Sunday 23rd August 2015, Trinity 12

Joshua 24:1-2a, 14-18; John 6:56-69

Revd Chris Palmer

Please can I have some volunteers (children) to tell me about these bits of paper.  What are they?

            Birth certificate
            Baptism certificate
            Confirmation book
            Marriage certificate
            Letters of orders (deacon & priest)

Each of these is about my vocation – what it means for me to be human, to be a Christian, to be in relationship. And all of them (possibly apart from birth certificate) are also about commitment, the promise to follow, to love, to serve.

Today’s readings are about commitments. Let’s just recap:

The Old Testament reading is the story of one of the great covenant rituals in the Bible. The drama of the story is somewhat neutered by the selection of verses. In the full version, Joshua recounts at length all that the Lord has done for the people, and then asks, ‘so who will you serve?’  And they say, ‘we will serve the Lord’. Except that’s not quite the end. He says, ‘No you can’t. He’s too holy for you.’ And so they protest their commitment. And he says, ‘then put away your foreign gods’. And he creates a ceremony to mark their exclusive worship of God. Because God cannot, will not, be one of the options in our lives; he asks for our whole allegiance.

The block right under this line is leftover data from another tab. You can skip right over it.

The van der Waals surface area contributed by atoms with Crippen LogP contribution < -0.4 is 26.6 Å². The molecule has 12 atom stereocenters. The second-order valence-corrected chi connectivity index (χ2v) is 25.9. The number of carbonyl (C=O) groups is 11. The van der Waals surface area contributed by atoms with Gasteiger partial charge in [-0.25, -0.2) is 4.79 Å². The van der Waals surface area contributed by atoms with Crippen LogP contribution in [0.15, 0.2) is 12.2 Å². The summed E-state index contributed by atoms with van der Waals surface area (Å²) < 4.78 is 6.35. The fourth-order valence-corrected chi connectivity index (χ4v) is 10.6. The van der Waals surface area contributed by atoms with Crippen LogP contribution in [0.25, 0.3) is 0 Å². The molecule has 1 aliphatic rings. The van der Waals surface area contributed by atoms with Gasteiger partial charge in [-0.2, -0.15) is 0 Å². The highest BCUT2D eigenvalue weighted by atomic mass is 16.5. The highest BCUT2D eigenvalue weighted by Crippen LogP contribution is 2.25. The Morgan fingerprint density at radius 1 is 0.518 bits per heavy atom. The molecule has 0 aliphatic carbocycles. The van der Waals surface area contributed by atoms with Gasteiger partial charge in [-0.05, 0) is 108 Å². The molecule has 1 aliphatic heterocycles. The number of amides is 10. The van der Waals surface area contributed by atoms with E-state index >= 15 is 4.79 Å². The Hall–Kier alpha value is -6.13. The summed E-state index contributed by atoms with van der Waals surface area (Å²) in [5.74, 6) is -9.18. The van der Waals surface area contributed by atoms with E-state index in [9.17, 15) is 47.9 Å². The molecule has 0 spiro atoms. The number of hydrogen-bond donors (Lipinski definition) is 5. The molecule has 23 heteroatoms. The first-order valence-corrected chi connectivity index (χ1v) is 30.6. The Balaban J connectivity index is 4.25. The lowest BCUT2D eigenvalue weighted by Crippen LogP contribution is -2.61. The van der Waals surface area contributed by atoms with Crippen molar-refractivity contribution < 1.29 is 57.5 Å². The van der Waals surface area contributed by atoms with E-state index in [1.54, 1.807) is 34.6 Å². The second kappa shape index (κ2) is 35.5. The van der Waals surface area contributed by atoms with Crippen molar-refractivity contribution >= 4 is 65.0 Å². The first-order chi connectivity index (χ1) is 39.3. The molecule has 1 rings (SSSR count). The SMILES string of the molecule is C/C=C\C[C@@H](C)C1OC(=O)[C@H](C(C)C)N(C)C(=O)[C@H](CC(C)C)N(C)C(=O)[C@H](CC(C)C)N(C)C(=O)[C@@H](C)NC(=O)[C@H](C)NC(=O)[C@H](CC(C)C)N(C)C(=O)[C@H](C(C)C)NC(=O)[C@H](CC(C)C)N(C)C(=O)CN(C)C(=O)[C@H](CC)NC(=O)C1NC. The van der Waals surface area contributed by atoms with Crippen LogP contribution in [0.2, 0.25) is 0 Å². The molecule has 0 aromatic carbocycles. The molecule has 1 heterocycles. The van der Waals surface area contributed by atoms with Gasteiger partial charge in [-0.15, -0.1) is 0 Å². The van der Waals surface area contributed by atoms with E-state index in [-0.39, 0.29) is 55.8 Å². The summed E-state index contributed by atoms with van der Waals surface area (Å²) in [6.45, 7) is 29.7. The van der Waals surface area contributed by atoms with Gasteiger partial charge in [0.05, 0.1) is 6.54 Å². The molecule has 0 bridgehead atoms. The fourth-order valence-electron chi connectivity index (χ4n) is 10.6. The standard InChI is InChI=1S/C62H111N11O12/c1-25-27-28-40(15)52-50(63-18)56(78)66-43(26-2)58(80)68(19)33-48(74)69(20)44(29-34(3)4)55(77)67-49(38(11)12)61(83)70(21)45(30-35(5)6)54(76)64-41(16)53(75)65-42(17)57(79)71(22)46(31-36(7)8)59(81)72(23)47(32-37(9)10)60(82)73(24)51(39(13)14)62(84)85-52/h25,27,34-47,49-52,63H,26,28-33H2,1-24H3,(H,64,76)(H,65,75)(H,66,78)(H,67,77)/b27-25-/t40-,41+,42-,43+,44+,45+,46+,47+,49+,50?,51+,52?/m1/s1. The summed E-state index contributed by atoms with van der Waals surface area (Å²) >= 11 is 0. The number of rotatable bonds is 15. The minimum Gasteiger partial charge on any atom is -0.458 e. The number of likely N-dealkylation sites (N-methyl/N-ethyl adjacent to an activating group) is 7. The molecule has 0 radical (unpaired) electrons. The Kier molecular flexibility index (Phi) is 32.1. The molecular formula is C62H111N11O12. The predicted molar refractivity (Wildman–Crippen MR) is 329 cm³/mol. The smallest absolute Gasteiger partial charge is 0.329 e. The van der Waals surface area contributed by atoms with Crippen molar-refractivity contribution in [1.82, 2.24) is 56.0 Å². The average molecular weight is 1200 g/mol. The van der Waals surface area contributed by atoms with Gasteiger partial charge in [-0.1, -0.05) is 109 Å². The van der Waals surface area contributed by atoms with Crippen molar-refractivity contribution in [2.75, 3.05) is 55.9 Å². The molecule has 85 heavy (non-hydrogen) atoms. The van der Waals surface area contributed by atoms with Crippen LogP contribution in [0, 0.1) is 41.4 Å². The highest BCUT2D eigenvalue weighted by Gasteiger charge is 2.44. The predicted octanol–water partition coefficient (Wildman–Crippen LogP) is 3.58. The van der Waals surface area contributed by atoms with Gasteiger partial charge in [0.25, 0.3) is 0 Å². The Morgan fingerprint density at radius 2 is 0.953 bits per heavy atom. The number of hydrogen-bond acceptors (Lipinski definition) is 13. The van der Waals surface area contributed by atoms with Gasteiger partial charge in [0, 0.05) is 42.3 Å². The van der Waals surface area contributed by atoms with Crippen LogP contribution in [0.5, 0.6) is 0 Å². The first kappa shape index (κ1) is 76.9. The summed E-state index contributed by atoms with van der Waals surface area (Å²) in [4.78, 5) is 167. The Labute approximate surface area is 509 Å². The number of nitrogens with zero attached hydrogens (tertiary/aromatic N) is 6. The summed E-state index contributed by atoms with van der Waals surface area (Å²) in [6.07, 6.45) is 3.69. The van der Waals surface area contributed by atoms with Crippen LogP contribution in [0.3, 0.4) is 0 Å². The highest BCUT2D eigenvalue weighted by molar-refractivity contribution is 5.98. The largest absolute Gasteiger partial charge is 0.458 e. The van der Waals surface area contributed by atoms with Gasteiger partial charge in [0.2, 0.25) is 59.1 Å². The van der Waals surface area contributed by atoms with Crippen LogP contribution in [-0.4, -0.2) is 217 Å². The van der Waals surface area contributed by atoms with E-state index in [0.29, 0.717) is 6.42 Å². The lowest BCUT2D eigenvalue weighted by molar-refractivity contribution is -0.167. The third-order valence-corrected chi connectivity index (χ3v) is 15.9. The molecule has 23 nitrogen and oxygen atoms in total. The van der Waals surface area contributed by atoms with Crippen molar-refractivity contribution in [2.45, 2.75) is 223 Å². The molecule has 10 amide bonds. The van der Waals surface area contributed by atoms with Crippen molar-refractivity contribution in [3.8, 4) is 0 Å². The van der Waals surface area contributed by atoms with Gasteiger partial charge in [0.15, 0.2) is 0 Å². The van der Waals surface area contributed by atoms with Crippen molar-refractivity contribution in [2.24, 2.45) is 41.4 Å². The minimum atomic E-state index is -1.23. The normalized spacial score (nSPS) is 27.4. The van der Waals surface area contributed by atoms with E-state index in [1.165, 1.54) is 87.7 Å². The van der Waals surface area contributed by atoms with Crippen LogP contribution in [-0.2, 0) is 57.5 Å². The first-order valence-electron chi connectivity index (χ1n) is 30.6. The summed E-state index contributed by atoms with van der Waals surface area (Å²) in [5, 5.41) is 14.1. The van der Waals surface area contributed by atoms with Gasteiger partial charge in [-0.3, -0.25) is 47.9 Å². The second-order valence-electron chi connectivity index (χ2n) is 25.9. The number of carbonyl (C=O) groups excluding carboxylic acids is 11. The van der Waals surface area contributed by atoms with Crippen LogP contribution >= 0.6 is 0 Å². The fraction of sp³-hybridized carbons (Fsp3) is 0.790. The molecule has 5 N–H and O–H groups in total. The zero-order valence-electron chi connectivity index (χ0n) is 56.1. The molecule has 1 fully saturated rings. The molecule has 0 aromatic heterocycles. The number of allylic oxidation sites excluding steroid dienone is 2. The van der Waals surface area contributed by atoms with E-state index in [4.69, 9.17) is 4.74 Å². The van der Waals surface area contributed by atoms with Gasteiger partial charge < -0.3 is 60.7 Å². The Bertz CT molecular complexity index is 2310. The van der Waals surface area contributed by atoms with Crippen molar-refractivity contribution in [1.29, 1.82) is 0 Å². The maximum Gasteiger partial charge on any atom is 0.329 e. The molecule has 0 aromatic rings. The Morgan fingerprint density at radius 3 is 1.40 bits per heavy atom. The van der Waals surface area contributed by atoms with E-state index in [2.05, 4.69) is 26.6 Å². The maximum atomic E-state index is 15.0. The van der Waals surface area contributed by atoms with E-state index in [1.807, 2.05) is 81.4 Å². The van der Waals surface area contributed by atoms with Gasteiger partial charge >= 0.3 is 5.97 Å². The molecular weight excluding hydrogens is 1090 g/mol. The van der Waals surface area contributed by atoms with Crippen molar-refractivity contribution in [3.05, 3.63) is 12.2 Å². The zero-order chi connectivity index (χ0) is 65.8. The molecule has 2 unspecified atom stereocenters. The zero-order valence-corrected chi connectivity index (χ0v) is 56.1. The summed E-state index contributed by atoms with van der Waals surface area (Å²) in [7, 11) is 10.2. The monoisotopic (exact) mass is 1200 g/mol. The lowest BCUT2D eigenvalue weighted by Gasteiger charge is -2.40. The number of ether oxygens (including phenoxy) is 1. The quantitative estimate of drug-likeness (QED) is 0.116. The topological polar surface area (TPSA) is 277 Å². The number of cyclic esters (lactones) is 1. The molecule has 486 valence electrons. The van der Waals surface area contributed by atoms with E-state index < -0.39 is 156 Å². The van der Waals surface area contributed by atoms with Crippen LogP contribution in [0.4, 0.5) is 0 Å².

And then there’s the Gospel reading. Jesus’ teaching is hard and off putting; many leave him. Jesus doesn’t dumb down the message to make it more palatable. And Jesus challenges even the twelve apostles, ‘Do you also wish to go away?’ And Peter says, ‘Who could we go to? You have the words of eternal life.’ Peter recognises that despite the cost of following Jesus, Jesus offers the only true reality, the only firm foundation for living.

In all of our lives there are moments of solemn commitment, whether in sacraments – like baptism and confirmation and marriage – or sometimes just in moments of conscious choosing. For me to be a Christian was a very conscious decision when I was 12. Or there’s the moment you say ‘I love you’ for the first time, or ask someone to marry you; and our cultures even created a stereotyped ritual for that: romantic venue, go down on one knee, bring out a ring…